Friday, December 6, 2013

I Hear the Broken


Bip posing in front of Arizona Falls. Sound of falling water.

Riding along in traffic sometimes, the sounds of broken things stand out and catch my attention. The most common are brake pad wear indicators, and power steering pump squeals. Also very often are engines that just don't sound right idling at stoplights. Less common, but still notable, are people yelling or crying into cellphones while also driving their cars. I don't try to eavesdrop. However, particularly at stoplights where we're both waiting, if they are loud and the windows are down, I do hear. I also hear broken or breaking bicycles: dry crunchy chains, ultra untrue wheels rubbing on everything on every revolution, grinding and squeaking sounds that just can't be good.

One night on the commute home this week, early dusk, I was waiting for traffic to clear on my side so I could make a brief street crossing righthand turn to get across and into the left turn lane to get to the street I needed to reach. To my left, the light was red, and a bunch of vehicles were already there waiting at the light. My side cleared complete, so I went across and then merged into the left turn lane. At that point, the oncoming lane in front of me was clear, leading to the stopped/waiting vehicles at the light. There was an old Suburban SUV headed my way, a fair ways off, so I signaled and went ahead with my left turn. As I crossed, I heard the SUV driver mash the gas pedal, clearly having seen me, clearly seeing the red light, clearly seeing the bunch of other vehicles waiting in front of him. Gas pedal mashage, or its opposite, sudden gas pedal de-mashage, are two important occurrences to me on my bicycle, so I listen all around me for them nearly constantly.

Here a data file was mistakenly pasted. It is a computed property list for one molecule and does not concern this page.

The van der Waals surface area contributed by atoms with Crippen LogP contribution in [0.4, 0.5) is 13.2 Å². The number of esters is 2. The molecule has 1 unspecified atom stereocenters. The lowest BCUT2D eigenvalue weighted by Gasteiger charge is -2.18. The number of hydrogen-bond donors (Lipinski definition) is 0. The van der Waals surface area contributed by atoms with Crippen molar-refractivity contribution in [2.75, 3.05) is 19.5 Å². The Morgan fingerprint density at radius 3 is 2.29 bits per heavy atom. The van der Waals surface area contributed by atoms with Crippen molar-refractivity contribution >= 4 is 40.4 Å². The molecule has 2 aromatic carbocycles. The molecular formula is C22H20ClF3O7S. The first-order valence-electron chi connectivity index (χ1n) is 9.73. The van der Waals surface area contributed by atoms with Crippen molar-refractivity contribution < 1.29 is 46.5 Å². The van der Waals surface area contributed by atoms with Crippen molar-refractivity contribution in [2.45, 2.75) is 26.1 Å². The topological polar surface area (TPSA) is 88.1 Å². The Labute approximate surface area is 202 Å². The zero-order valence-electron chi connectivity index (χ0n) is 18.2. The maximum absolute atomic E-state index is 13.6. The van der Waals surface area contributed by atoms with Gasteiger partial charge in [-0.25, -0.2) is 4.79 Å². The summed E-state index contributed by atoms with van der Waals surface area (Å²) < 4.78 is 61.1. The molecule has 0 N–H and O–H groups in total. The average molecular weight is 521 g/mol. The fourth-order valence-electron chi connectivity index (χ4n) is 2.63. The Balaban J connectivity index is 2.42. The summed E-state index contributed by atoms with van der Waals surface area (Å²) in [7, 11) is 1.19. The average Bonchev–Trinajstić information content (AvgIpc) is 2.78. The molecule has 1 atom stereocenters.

After a quick flurry of non-constructive thoughts in response, calming down at least to "Dude where the heck are you planning to go to so fast?" I landed on "I hear the broken," along with some calmer recollections of the sounds of other broken things I hear on my daily commute, like the above short list.

It was almost, but not quite, a sad little monkey award scenario. Instead, for the rest of the ride home, I just contemplated possible responses to breakage. While wondering still, a bit, about aggressive red light gas pedal mashing.


4 comments:

  1. Your Trek 950 reminds me of my Trek 830. By your blogpost title, I was afraid you were going to say you heard broken "something" on your bike. Phew! was I relieved...

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    1. My guess is that mine spent most of its first 15 years hanging on a garage wall. It had all original stuff including tires, and they weren't even that worn, just decayed from heat and time. So I think it's still got some life in it's steel bones, particularly if I use it for less demanding purposes like riding for coffee and seeking out public art. With only a little trail riding thrown in once in a while. Not broken yet, in other words.

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    2. Although the left shifter is haunted. I'll give you that. It has a mind of its own

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  2. I wish I could cinzano cars.
    sometimes.

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